The Connecticut Council on Soil and Water Conservation LISW-RCPP Request for Proposals

Conservation Districts

Soil Health and Nutrient Management Planning

Invite proposals from State Associations of Conservation Districts, Conservation District State Agencies, individual Conservation Districts

IMPORTANT DATES

June 30, 2016  Proposals must be submitted by this date for agreements to be signed by September 30, 2016


Quarterly Reports and Invoices are due on the following dates (or the Monday immediately following):

  • December 8th
  • March 8th
  • June 8th
  • September 8th


Include images or attachments that may be useful to illustrate project results


September 30, 2016 Funds not allocated by this date may be made available to other states

December 15, 2019 End date for LISW-RCPP grant reporting

​LONG ISLAND SOUND WATERSHED

 REGIONAL CONSERVATION PARTNERSHIP PROGRAM

LISW - RCPP

​Jill Arace, VT Association of Conservation Districts

Mike O'Neill, UConn Cooperative Extension System

      


​        Soil Health and

        Nutrient Management (SHNM)














The primary resource concern to be addressed by the LISW-RCPP program is hypoxia, or low oxygen levels, caused by excess nutrients (primarily nitrogen) from storm water runoff.  Excess nutrients are also impacting drinking water supplies within the watershed.  The aim of this component of the program is to reduce nitrogen loading to Long Island Sound from working lands, and improve overall soil health, biodiversity, and source water protection on farms by increasing the adoption of NRCS conservation practices.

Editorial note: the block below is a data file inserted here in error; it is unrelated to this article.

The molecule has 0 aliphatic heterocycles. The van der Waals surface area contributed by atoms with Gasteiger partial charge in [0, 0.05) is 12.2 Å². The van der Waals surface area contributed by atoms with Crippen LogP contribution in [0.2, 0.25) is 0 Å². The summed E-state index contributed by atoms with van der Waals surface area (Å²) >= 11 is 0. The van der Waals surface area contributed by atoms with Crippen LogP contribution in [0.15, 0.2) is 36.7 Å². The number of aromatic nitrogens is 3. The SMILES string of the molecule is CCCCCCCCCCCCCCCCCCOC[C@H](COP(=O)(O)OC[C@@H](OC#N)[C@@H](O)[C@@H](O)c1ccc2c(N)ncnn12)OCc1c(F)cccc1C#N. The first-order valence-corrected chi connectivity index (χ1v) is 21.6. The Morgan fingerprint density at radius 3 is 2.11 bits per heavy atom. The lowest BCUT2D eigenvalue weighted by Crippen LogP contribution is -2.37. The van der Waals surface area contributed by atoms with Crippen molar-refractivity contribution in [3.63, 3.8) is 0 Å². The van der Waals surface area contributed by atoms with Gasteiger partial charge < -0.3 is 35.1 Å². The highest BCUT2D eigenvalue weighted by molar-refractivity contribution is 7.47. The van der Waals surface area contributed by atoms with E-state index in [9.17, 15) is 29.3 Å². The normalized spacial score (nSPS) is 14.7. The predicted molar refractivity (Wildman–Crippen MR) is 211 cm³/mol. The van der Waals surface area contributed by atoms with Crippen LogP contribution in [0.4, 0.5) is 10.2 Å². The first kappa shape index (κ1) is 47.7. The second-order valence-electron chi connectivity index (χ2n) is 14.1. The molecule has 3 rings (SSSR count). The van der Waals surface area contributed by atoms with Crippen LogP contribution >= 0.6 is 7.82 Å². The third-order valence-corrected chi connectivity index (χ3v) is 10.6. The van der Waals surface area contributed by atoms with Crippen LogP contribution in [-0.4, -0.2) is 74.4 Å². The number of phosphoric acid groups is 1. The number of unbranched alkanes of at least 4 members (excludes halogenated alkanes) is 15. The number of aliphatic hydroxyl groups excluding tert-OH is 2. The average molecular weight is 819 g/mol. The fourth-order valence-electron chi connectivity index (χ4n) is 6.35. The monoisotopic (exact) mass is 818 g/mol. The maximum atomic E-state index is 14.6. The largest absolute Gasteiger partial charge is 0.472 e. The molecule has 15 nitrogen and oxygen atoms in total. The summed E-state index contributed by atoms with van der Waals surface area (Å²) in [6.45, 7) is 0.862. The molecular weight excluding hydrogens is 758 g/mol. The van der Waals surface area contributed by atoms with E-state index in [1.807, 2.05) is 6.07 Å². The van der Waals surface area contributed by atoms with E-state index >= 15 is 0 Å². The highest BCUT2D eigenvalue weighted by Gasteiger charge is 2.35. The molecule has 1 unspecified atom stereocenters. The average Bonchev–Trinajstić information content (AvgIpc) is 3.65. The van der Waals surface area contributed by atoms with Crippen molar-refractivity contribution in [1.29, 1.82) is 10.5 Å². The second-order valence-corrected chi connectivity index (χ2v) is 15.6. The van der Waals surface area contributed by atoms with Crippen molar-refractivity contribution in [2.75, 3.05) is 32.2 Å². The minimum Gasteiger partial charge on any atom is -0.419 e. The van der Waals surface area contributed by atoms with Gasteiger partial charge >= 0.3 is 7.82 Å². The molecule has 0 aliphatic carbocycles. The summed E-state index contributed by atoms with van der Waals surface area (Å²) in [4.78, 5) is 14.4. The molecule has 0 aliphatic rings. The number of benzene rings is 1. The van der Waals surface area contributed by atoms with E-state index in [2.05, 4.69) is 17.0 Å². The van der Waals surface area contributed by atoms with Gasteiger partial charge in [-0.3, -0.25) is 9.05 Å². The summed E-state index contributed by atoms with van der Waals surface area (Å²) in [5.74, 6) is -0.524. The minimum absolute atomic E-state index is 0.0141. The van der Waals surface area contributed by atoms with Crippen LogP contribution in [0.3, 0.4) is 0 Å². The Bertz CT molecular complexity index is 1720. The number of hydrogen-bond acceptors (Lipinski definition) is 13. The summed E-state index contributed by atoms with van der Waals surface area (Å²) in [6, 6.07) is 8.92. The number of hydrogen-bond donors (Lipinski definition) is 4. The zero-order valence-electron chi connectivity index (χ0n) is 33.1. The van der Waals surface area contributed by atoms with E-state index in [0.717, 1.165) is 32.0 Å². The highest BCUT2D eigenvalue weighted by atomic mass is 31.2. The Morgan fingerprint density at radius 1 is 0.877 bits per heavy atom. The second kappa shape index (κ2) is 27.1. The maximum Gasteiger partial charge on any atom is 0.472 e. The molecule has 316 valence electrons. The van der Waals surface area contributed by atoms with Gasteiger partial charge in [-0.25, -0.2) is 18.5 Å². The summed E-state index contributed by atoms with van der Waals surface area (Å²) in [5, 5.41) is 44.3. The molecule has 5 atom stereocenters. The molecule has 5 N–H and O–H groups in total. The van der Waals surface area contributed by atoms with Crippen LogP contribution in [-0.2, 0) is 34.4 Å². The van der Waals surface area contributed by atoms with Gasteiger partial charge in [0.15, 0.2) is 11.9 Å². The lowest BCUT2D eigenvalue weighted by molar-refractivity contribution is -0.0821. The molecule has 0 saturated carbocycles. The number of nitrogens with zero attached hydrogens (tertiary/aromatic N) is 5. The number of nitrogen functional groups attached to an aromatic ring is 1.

Through the Soil Health and Nutrient Management program area, Conservation Districts in the project area will provide technical assistance to EQIP (Environmental Quality Incentives Program) eligible agricultural producers, especially those not previously reached by USDA NRCS programs.  This will include the development of conservation plans leading to the completion of nutrient management plans on farms throughout the watershed over the life of the program.


Conservation District work can include soil, stalk and manure sampling and testing as needed, as well as monitoring and documentation of conservation practices implemented as a result of conservation planning activities.  In collaboration with technical assistance provided by State University Cooperative Extension Services, this conservation planning will lead to implementation of non-structural practices such as:


                  nutrient management

                  cover crops

                  conservation crop rotation

                  residue management

                  no-till/strip-till

                  mulching

                  forage and biomass planting

                  prescribed grazing

                  integrated pest management